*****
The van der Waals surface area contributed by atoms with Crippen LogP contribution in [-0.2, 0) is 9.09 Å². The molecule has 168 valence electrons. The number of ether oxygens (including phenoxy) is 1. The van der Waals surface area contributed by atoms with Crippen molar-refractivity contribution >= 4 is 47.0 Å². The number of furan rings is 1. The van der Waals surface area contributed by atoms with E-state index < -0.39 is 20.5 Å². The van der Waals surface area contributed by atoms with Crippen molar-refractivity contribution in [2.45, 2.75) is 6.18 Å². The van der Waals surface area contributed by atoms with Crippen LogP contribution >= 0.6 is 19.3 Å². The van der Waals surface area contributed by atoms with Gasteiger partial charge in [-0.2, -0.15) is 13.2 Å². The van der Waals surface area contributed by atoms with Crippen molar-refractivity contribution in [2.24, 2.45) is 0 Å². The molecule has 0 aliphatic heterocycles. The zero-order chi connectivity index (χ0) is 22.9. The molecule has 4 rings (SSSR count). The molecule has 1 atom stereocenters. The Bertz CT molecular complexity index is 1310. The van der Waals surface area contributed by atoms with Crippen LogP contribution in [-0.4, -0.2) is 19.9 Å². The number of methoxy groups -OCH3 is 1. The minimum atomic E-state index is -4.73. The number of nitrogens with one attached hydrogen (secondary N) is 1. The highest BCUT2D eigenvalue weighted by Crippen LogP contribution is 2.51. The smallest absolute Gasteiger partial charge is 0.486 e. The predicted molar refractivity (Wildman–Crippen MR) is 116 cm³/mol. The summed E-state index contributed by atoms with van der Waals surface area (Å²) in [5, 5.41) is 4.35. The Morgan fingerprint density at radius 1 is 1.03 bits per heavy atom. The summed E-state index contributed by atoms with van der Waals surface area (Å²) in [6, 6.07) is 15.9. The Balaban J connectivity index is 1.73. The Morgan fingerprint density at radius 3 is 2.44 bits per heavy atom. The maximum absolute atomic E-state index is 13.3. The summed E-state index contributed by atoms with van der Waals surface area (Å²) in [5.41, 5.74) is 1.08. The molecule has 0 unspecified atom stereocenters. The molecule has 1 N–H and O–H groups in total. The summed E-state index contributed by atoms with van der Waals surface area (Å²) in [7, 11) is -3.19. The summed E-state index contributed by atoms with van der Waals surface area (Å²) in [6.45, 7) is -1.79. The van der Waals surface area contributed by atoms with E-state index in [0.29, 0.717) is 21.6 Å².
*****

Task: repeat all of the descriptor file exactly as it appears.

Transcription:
The van der Waals surface area contributed by atoms with Crippen LogP contribution in [-0.2, 0) is 9.09 Å². The molecule has 168 valence electrons. The number of ether oxygens (including phenoxy) is 1. The van der Waals surface area contributed by atoms with Crippen molar-refractivity contribution >= 4 is 47.0 Å². The number of furan rings is 1. The van der Waals surface area contributed by atoms with E-state index < -0.39 is 20.5 Å². The van der Waals surface area contributed by atoms with Crippen molar-refractivity contribution in [2.45, 2.75) is 6.18 Å². The van der Waals surface area contributed by atoms with Crippen LogP contribution >= 0.6 is 19.3 Å². The van der Waals surface area contributed by atoms with Gasteiger partial charge in [-0.2, -0.15) is 13.2 Å². The van der Waals surface area contributed by atoms with Crippen molar-refractivity contribution in [2.24, 2.45) is 0 Å². The molecule has 0 aliphatic heterocycles. The zero-order chi connectivity index (χ0) is 22.9. The molecule has 4 rings (SSSR count). The molecule has 1 atom stereocenters. The Bertz CT molecular complexity index is 1310. The van der Waals surface area contributed by atoms with Crippen LogP contribution in [-0.4, -0.2) is 19.9 Å². The number of methoxy groups -OCH3 is 1. The minimum atomic E-state index is -4.73. The number of nitrogens with one attached hydrogen (secondary N) is 1. The highest BCUT2D eigenvalue weighted by Crippen LogP contribution is 2.51. The smallest absolute Gasteiger partial charge is 0.486 e. The predicted molar refractivity (Wildman–Crippen MR) is 116 cm³/mol. The summed E-state index contributed by atoms with van der Waals surface area (Å²) in [5, 5.41) is 4.35. The Morgan fingerprint density at radius 1 is 1.03 bits per heavy atom. The summed E-state index contributed by atoms with van der Waals surface area (Å²) in [6, 6.07) is 15.9. The Balaban J connectivity index is 1.73. The Morgan fingerprint density at radius 3 is 2.44 bits per heavy atom. The maximum absolute atomic E-state index is 13.3. The summed E-state index contributed by atoms with van der Waals surface area (Å²) in [5.41, 5.74) is 1.08. The molecule has 0 unspecified atom stereocenters. The molecule has 1 N–H and O–H groups in total. The summed E-state index contributed by atoms with van der Waals surface area (Å²) in [7, 11) is -3.19. The summed E-state index contributed by atoms with van der Waals surface area (Å²) in [6.45, 7) is -1.79. The van der Waals surface area contributed by atoms with E-state index in [0.29, 0.717) is 21.6 Å².